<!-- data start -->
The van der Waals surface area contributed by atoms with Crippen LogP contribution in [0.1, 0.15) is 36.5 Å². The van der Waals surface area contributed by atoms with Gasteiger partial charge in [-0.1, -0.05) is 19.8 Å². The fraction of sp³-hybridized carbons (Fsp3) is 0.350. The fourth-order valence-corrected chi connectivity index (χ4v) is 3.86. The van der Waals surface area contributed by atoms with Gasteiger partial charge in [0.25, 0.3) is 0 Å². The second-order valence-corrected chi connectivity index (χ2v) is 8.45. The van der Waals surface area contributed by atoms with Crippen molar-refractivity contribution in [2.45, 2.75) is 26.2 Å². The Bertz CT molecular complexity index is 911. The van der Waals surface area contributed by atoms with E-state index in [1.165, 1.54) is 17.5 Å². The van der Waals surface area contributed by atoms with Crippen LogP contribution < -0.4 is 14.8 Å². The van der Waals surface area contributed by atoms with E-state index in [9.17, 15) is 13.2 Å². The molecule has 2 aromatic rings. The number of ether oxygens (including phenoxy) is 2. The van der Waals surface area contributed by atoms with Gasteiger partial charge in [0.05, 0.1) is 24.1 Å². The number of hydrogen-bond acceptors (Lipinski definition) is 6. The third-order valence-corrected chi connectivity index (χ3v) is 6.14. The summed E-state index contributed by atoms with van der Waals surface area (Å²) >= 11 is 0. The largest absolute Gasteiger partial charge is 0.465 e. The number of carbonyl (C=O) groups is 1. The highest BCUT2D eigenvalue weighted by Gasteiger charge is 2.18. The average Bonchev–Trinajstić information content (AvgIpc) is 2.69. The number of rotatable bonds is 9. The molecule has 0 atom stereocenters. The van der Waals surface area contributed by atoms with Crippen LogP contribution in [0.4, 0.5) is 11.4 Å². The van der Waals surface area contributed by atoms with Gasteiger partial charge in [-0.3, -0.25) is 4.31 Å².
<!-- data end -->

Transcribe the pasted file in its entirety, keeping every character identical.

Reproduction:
The van der Waals surface area contributed by atoms with Crippen LogP contribution in [0.1, 0.15) is 36.5 Å². The van der Waals surface area contributed by atoms with Gasteiger partial charge in [-0.1, -0.05) is 19.8 Å². The fraction of sp³-hybridized carbons (Fsp3) is 0.350. The fourth-order valence-corrected chi connectivity index (χ4v) is 3.86. The van der Waals surface area contributed by atoms with Gasteiger partial charge in [0.25, 0.3) is 0 Å². The second-order valence-corrected chi connectivity index (χ2v) is 8.45. The van der Waals surface area contributed by atoms with Crippen molar-refractivity contribution in [2.45, 2.75) is 26.2 Å². The Bertz CT molecular complexity index is 911. The van der Waals surface area contributed by atoms with E-state index in [1.165, 1.54) is 17.5 Å². The van der Waals surface area contributed by atoms with Crippen LogP contribution < -0.4 is 14.8 Å². The van der Waals surface area contributed by atoms with E-state index in [9.17, 15) is 13.2 Å². The molecule has 2 aromatic rings. The number of ether oxygens (including phenoxy) is 2. The van der Waals surface area contributed by atoms with Gasteiger partial charge in [0.05, 0.1) is 24.1 Å². The number of hydrogen-bond acceptors (Lipinski definition) is 6. The third-order valence-corrected chi connectivity index (χ3v) is 6.14. The summed E-state index contributed by atoms with van der Waals surface area (Å²) >= 11 is 0. The largest absolute Gasteiger partial charge is 0.465 e. The number of carbonyl (C=O) groups is 1. The highest BCUT2D eigenvalue weighted by Gasteiger charge is 2.18. The average Bonchev–Trinajstić information content (AvgIpc) is 2.69. The number of rotatable bonds is 9. The molecule has 0 atom stereocenters. The van der Waals surface area contributed by atoms with Crippen LogP contribution in [0.4, 0.5) is 11.4 Å². The van der Waals surface area contributed by atoms with Gasteiger partial charge in [-0.3, -0.25) is 4.31 Å².